Use this URL to cite or link to this record in EThOS: https://ethos.bl.uk/OrderDetails.do?uin=uk.bl.ethos.747528
Title: Constructing the urban imaginary : photography, decline and renaissance
Author: Aelbrecht, Wes
ISNI:       0000 0004 7231 2062
Awarding Body: UCL (University College London)
Current Institution: University College London (University of London)
Date of Award: 2018
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Abstract:
This dissertation discusses the construction of three distinct urban imaginaries during two cycles of urban renewal (1940s–60s) and downtown renaissance (1970s–90s) in Chicago and Detroit. It uses a wide variety of images to do so: photographs, films, maps, graphs and murals. It explores how these images were initially used for research, education and promotion supposedly to save the city from obsolescence; and later for social and political activism to gather support for preservation of landmarks and communities. To study how urban imaginaries shape the rebuilding of the city, in other words, how visuals shape thoughts, actions and interactions that could justify one mode of city building over another, I focus primarily on the visual and material exchanges between images, the city and its citizens. During the period of urban renewal (1940s–60s), I investigate how voluntary citizens’ councils in both Detroit and Chicago used blighted images as “reform publicity” to rally private organizations, public institutions and individuals to support and help organize the clearance and selling of large tracts of land to private developers. By contrast, during the period of downtown renaissance (1970s–90s), I track how public-private partnerships produced images of iconic buildings, skylines and multicultural festivals to pave the way for efforts to revitalize both downtowns. But even as downtown renaissance booster campaigns attempted to create a community of believers (and eventually consumers), images of decline resurfaced, disseminated by individuals and groups who together constructed a powerful counter-imaginary in order to spur popular resistance to the wholesale destruction of buildings, neighbourhoods and communities. By studying how urban imaginaries develop and change in time vis-à-vis dominant modes of rebuilding and governing the city, this dissertation contributes to existing histories of postwar American cities in the following ways. First, it does so by assembling an archive of previously unknown visual documents and collecting the oral histories of amateur and professional documentary photographers, curators and preservationists. Second, by placing these primary materials at the centre of an account of how urban imaginaries are constructed, it extends recent scholarship that considers how controversial and often damaging policies of urban renewal and planning gained widespread political and popular support. In particular, it draws attention to the previously unappreciated role of voluntary citywide citizens’ groups in creating a positive political climate for urban renewal and the influence of booster campaigns and opposition projects in downtown renaissance.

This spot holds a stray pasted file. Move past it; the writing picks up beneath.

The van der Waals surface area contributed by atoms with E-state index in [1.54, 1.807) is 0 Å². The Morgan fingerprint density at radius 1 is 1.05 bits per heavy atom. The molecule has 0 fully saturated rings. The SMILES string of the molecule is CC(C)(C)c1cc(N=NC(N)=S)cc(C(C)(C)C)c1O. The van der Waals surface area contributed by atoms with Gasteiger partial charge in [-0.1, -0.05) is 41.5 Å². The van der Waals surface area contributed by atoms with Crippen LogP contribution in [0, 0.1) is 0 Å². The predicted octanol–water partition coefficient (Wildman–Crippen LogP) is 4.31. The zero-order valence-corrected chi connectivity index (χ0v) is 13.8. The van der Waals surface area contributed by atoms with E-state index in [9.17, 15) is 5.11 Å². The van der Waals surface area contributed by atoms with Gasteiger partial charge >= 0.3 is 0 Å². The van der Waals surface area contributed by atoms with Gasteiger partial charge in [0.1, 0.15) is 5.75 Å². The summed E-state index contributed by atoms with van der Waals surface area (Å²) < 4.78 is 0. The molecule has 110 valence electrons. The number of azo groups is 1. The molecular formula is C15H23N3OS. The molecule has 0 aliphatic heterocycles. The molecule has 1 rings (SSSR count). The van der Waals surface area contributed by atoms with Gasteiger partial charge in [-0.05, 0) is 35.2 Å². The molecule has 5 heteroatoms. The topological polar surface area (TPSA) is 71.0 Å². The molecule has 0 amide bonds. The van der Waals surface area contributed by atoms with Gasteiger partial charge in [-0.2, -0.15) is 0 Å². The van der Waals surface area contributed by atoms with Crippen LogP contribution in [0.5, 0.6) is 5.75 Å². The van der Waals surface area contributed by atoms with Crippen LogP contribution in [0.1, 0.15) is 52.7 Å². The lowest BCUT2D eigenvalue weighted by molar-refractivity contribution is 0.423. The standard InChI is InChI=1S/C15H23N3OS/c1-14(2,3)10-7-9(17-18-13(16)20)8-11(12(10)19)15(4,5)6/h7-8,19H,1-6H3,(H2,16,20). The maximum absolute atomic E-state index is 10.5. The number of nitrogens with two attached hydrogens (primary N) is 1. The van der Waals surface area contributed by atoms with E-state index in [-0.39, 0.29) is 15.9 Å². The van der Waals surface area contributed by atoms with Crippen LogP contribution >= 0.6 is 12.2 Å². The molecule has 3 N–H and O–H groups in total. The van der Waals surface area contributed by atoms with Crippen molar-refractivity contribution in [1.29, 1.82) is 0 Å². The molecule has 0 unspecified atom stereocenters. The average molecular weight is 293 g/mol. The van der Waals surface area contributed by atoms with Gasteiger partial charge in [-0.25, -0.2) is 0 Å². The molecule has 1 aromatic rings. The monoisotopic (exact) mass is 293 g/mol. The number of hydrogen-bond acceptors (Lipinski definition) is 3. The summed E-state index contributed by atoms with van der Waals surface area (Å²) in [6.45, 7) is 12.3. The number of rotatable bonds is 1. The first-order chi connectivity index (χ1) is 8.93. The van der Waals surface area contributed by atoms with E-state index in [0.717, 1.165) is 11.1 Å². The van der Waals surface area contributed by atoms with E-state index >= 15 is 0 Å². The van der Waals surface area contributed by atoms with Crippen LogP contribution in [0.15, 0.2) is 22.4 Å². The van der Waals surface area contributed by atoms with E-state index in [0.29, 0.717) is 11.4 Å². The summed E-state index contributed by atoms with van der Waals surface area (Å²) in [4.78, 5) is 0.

Supervisor: Not available Sponsor: Not available
Qualification Name: Thesis (Ph.D.) Qualification Level: Doctoral
EThOS ID: uk.bl.ethos.747528  DOI: Not available
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